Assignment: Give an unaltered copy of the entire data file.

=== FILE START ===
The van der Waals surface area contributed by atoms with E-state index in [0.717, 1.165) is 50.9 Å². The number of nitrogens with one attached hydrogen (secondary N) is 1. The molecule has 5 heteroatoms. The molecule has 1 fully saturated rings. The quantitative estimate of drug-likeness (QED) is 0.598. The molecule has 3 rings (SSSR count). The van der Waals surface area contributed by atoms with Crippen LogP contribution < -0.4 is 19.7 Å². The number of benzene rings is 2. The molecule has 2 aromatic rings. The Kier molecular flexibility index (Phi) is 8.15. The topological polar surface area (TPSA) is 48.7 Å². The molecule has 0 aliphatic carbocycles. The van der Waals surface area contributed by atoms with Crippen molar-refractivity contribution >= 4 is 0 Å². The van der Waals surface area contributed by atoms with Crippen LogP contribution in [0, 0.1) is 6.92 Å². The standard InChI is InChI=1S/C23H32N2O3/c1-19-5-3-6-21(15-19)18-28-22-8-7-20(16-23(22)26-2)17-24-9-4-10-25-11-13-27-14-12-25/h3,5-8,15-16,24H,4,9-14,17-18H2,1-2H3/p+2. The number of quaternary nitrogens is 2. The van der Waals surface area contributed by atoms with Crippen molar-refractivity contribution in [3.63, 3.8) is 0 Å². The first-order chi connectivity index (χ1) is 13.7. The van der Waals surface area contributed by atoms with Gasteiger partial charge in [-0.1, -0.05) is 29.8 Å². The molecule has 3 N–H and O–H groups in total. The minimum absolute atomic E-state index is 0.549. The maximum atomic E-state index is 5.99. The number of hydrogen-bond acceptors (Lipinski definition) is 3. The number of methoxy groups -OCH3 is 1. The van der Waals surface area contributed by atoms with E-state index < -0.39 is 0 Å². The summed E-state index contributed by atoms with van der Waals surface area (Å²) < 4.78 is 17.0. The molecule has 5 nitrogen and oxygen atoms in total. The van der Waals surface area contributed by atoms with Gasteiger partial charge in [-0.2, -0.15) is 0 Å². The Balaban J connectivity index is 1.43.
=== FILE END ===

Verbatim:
The van der Waals surface area contributed by atoms with E-state index in [0.717, 1.165) is 50.9 Å². The number of nitrogens with one attached hydrogen (secondary N) is 1. The molecule has 5 heteroatoms. The molecule has 1 fully saturated rings. The quantitative estimate of drug-likeness (QED) is 0.598. The molecule has 3 rings (SSSR count). The van der Waals surface area contributed by atoms with Crippen LogP contribution < -0.4 is 19.7 Å². The number of benzene rings is 2. The molecule has 2 aromatic rings. The Kier molecular flexibility index (Phi) is 8.15. The topological polar surface area (TPSA) is 48.7 Å². The molecule has 0 aliphatic carbocycles. The van der Waals surface area contributed by atoms with Crippen molar-refractivity contribution >= 4 is 0 Å². The van der Waals surface area contributed by atoms with Crippen LogP contribution in [0, 0.1) is 6.92 Å². The standard InChI is InChI=1S/C23H32N2O3/c1-19-5-3-6-21(15-19)18-28-22-8-7-20(16-23(22)26-2)17-24-9-4-10-25-11-13-27-14-12-25/h3,5-8,15-16,24H,4,9-14,17-18H2,1-2H3/p+2. The number of quaternary nitrogens is 2. The van der Waals surface area contributed by atoms with Crippen molar-refractivity contribution in [3.63, 3.8) is 0 Å². The first-order chi connectivity index (χ1) is 13.7. The van der Waals surface area contributed by atoms with Gasteiger partial charge in [-0.1, -0.05) is 29.8 Å². The molecule has 3 N–H and O–H groups in total. The minimum absolute atomic E-state index is 0.549. The maximum atomic E-state index is 5.99. The number of hydrogen-bond acceptors (Lipinski definition) is 3. The number of methoxy groups -OCH3 is 1. The van der Waals surface area contributed by atoms with E-state index < -0.39 is 0 Å². The summed E-state index contributed by atoms with van der Waals surface area (Å²) < 4.78 is 17.0. The molecule has 5 nitrogen and oxygen atoms in total. The van der Waals surface area contributed by atoms with Gasteiger partial charge in [-0.2, -0.15) is 0 Å². The Balaban J connectivity index is 1.43.